The aim of the Executive Orders is to make it easier for underpaid women to discover unfair differences in pay. But the measures would only apply to federal contractors, not to women in the broader workforce.

The President has timed the Executive Orders ahead of this week’s Senate debate on the Paycheck Fairness Act, which would allow women in the general workforce to seek remedies similar to those brought for racial discrimination. The bill is part of a broad push on equal pay by the Democratic Party, in a bid to shore up support from female and liberal voters ahead of this fall’s midterm elections.

“This is a huge victory for the 1 in 5 American workers employed by federal contractors,” said Deborah J. Vagins, ACLU senior legislative counsel. “Congress still needs to do its part and pass the Paycheck Fairness Act, but we’re one step closer to achieving pay equity thanks to this White House.”

TIME wall street

Wall Street Bonuses Soared 15% Last Year

Bonuses on Wall Street in 2013 reached their highest levels since the financial crisis, rising 15% to an average of nearly $165,000, even after firms saw lower profits and paid out pricey legal settlements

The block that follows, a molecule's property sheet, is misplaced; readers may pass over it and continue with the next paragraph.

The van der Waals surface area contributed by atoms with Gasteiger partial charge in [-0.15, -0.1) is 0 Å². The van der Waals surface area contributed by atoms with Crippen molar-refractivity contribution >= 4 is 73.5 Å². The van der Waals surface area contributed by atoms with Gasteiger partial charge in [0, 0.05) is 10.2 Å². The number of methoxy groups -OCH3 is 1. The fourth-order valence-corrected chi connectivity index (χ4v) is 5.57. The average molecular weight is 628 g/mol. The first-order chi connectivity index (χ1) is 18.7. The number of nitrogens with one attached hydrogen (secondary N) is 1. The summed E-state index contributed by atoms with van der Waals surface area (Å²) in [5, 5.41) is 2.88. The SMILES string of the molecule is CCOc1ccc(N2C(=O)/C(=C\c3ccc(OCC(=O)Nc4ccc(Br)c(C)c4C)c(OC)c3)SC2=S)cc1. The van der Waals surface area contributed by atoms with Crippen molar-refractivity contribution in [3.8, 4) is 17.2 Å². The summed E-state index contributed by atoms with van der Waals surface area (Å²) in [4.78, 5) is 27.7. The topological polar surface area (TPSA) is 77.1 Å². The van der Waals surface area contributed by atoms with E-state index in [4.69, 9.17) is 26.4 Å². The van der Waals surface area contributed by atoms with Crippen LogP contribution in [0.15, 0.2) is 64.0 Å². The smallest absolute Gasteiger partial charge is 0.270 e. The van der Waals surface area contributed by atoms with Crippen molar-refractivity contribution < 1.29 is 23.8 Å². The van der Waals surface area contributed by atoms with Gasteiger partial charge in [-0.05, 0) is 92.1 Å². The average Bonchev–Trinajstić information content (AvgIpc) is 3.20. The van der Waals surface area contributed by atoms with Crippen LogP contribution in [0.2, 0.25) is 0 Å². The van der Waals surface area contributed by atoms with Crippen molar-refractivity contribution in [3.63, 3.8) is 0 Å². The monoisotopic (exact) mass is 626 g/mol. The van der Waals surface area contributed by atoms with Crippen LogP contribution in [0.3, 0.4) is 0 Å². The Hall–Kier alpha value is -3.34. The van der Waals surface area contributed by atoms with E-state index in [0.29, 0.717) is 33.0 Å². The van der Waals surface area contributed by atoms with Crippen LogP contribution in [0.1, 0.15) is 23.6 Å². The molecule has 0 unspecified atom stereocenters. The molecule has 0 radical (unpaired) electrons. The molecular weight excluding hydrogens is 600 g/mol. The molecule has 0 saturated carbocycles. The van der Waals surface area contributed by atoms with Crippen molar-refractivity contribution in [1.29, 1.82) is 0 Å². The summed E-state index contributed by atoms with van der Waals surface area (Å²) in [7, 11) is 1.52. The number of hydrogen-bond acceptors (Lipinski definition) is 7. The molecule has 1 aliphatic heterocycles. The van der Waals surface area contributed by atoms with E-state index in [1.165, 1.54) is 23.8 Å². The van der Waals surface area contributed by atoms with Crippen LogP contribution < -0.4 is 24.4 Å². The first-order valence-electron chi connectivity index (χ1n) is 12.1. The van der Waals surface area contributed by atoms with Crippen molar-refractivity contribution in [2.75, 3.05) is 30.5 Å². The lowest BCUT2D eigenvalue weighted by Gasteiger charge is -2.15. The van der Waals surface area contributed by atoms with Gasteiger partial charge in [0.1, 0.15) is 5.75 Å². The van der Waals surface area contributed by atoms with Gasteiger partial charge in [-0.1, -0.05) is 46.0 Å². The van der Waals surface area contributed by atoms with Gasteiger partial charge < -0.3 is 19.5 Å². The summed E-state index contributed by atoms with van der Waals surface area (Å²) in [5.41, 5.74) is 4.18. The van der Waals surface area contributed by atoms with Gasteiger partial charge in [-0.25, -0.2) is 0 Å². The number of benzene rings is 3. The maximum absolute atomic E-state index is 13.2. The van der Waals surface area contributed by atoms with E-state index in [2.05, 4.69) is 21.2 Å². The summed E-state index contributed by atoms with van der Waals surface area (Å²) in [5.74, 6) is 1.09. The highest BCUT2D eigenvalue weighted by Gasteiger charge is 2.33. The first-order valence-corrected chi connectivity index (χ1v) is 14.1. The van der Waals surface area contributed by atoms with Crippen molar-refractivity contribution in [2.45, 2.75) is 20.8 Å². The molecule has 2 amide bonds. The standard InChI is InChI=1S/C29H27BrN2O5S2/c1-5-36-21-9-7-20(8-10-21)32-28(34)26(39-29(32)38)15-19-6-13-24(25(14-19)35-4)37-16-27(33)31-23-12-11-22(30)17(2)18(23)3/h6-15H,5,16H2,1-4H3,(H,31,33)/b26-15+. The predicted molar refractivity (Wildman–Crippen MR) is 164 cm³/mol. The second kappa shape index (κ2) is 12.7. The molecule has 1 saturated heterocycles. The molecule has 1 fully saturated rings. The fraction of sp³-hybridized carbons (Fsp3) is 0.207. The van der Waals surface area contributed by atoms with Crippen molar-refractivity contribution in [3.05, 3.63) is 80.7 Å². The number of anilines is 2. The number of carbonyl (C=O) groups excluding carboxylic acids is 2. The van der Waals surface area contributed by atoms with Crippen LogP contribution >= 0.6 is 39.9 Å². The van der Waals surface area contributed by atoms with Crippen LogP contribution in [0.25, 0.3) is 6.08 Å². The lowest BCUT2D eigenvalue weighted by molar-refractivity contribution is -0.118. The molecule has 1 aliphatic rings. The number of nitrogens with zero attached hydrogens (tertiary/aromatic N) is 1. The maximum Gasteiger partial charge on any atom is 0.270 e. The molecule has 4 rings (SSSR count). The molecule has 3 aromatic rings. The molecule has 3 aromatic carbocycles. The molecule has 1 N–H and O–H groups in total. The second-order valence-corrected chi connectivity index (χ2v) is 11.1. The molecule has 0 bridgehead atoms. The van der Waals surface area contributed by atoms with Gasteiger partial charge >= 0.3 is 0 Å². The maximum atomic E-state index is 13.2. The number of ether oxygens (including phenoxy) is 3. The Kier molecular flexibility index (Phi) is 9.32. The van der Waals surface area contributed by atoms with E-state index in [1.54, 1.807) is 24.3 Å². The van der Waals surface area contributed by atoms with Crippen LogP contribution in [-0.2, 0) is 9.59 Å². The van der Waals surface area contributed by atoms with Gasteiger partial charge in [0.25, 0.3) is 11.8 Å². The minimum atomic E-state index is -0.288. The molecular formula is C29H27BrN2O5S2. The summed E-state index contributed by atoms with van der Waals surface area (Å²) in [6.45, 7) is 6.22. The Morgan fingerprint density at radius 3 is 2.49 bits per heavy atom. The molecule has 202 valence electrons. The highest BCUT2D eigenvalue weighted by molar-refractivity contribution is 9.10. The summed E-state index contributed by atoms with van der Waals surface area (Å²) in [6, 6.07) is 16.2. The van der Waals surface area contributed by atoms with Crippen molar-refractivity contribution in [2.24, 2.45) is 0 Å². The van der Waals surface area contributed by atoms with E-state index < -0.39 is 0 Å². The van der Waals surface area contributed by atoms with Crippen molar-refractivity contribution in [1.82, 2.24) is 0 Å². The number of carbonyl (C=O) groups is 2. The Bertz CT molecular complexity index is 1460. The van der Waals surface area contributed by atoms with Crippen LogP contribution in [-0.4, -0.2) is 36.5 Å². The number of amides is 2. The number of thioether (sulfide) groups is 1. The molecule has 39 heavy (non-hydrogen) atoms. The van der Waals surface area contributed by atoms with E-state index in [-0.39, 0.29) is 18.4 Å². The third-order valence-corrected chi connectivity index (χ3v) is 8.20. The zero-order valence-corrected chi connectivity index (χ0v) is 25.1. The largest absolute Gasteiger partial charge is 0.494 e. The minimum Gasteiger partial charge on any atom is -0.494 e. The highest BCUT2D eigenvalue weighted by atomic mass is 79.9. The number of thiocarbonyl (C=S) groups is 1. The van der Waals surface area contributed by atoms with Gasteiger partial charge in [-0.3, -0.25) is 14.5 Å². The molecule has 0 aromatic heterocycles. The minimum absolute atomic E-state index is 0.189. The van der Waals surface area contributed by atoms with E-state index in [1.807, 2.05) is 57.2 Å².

Wall Street bonuses catapulted upward in 2013, rising 15% to an average of nearly $165,000 even though firms like JPMorgan Chase and Morgan Stanley paid billions of dollars in legal and regulatory settlements.

New York securities firms will pass out $26.7 billion in cash bonuses and deferred compensation for 2013 performance, bringing the average bonus to $164,530. The increased estimate by New York State Comptroller Thomas DiNapoli does not include stock options or deferred compensation for which taxes haven’t been withheld.

Wall Street bonuses increased in 2013 despite lower profits than the year before and expensive legal settlements.

“Wall Street navigated through some rough patches last year and had a profitable year in 2013. Securities industry employees took home significantly higher bonuses on average,” Mr. DiNapoli said. “Although profits were lower than the prior year, the industry still had a good year in 2013 despite costly legal settlements and higher interest rates.”

Meanwhile, the average American worker’s compensation fell to 42.6 percent of the economy in 2012, the New York Times reports, its lowest level since World War II.

The bonus cash pool reached its highest levels since the 2008 financial crisis. As of December 2013, the securities industry employed 165,200, 12.6 percent fewer workers than before the financial crisis.

MONEY career

Ace Your Annual Review

No two words inspire more dread in managers and employees alike than these: performance reviews. Rather than letting your annual checkup get you down, though, consider the upside. This is one of the few times of the year you get to chat with your boss about your career. And with a bit of strategizing, you can set the stage for a big raise or promotion in the year to come.

Show you’re a top performer